Much has been made of how much ESPN is spending on Get Up, from talent to studio, but an element of the end of Mike and Mike that’s received less coverage is what’s happening with Mike Golic and the new Golic and Wingo show (which has Golic in the same timeslot as former partner and current Get Up co-host Mike Greenberg, but on ESPN Radio and ESPNEWS instead of the main network). Mike and Mike was important as a TV program, but even more so as the anchor of the ESPN Radio lineup, and while there aren’t many details out there on how much ratings have fallen in the switch from Mike and Mike to Golic and Wingo, reports have suggested they’re down. However, ESPN Radio executives are saying that side of the switch has been smooth.
That comes from Jason Barrett’s piece on Golic and Wingo, which adds further proof of declining ratings, but with a caveat. “The ratings may be down year over year in top markets like New York and Chicago (Two of ESPN’s owned stations and operated markets), but that’s not a surprise as any new show going in after Mike and Mike would require time before an audience committed to them.” The piece also has a bunch of quotes from the involved personalities on how great everything is with the new show. However, what’s perhaps particularly interesting are the comments ESPN Radio’s Justin Craig gave Barrett:
“We’re proud of what we accomplished with Mike and Mike and saw this is an opportunity to build on the past 16 years,” explained ESPN Radio Senior Director, Programming and Operations Justin Craig. “Since making the change in mornings to Golic and Wingo, not one major market affiliate or dollar has been lost. I think that speaks to the power of our brand, the quality of our talent, and the trust we’ve earned from super serving our radio partners.”
That statement has to be true on some level; it seems unlikely an executive like Craig would make that comment if that was easily disprovable. But it’s worth considering what it doesn’t say. “Not one major market affiliate has been lost” suggests that some smaller ones (and there are a whole lot of smaller ones) that carried Mike and Mike may have opted against Golic and Wingo, and while “not one dollar has been lost” is harder to quantify, that could mean more that no sponsors have left ESPN Radio over the switch.
Update: A Twitter user tells us Houston ESPN Radio affiliate KFNC used to air Mike and Mike in full, but dropped the last two hours of Golic and Wingo for local programming. We looked into it, and yep, The Bench with John Granato and Lance Zierlein launched last Nov. 27, just 10 days after Mike and Mike signed off. And Houston was the sixth-ranked radio market in 2017 as per Nielsen, so that seems pretty major. Now, KNFC hasn’t technically been “lost,” as they’re still airing two hours of Golic and Wingo, but their decision to drop half of G&W for local programming certainly seems like further evidence that Golic and Wingo isn’t exactly as valuable to ESPN at this stage as Mike and Mike was in the last few years. And there are probably some other ESPN Radio affiliates out there that have opted not to carry the full Golic and Wingo show, especially with Craig only saying “not one major market affiliate” has been lost.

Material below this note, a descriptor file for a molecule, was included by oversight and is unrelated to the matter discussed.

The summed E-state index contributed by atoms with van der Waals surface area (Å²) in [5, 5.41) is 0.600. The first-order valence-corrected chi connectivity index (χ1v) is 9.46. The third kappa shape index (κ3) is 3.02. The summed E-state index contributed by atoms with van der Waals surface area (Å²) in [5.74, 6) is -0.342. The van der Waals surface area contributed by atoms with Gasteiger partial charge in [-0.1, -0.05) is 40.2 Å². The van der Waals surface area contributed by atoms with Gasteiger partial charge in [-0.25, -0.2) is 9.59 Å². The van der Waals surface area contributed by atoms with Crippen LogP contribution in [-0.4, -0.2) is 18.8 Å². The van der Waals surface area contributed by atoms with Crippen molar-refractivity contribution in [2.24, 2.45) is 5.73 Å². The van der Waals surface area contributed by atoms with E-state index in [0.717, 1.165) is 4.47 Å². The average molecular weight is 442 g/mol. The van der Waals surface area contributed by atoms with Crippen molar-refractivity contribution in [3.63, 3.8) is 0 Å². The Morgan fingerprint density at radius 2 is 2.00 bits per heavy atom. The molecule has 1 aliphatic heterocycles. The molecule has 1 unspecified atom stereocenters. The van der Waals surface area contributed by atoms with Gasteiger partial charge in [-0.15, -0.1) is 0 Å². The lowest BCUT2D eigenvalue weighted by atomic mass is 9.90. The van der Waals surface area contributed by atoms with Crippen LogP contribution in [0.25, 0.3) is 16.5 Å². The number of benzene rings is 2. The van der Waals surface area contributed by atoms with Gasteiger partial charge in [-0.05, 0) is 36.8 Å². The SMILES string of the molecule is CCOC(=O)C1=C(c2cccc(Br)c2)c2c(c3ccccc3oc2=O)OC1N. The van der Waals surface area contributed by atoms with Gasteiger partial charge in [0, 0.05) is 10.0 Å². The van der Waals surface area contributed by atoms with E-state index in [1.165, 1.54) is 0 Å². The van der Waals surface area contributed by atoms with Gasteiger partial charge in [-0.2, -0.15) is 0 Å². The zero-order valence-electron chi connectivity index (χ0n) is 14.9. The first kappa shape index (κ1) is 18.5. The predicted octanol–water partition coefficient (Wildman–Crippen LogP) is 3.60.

Of course, that’s somewhat understandable and worth accounting for. Barrett’s right that any Mike and Mike replacement probably would have had some growing pains on the ratings side, and any replacement could have had some issues on the affiliates side too. But claims that Golic and Wingo is doing just as well for ESPN Radio as Mike and Mike did are hard to believe at this point. Even on the editorial side, another ESPN executive (Marcia Keegan) told Barrett she thinks the show has room to grow:
“I think it’s a good show right now, but it has the potential to be great,” said Marcia Keegan, Vice President, National Radio Programming and Production. “The show could benefit from adding a few bigger guests, football talkers, and creative stunts. We’re always trying to find ways to improve. We’re only a few months into this show and already I can hear how it’s grown. As the guys gain more reps, they’re going to develop an even stronger rhythm.”
And maybe that’s true, and maybe the show will continue to improve both editorially and on the business side. It seems unlikely it will ever hit the heights of Mike and Mike, especially considering how Greenberg’s competing directly against it with Get Up (and how Golic and Wingo has a lower-platform ESPNEWS simulcast versus Mike and Mike‘s ESPN2 simulcast, and how it’s competing against morning versions of SportsCenter on ESPN2 as well), but Golic and Wingo could be fine.
As we’ve mentioned before, though, there’s still an opportunity for ESPN to admit this all didn’t work and to reunite the Mikes (presuming the atmosphere doesn’t remain too “poisonous“), continuing Get Up with the other hosts and a replacement, and that would be a less-surprising move than another Mike’s recent return to the radio world. That’s a long shot, however, and we’re likely to see the status quo of Get Up and Golic and Wingo continue for at least a while. But it’s tough to buy ESPN Radio executives claiming that Golic and Wingo at present is just as valuable as Mike and Mike was. And that’s an important reminder that the end of Mike and Mike is a key element to factor in to the overall resources ESPN is throwing at Get Up.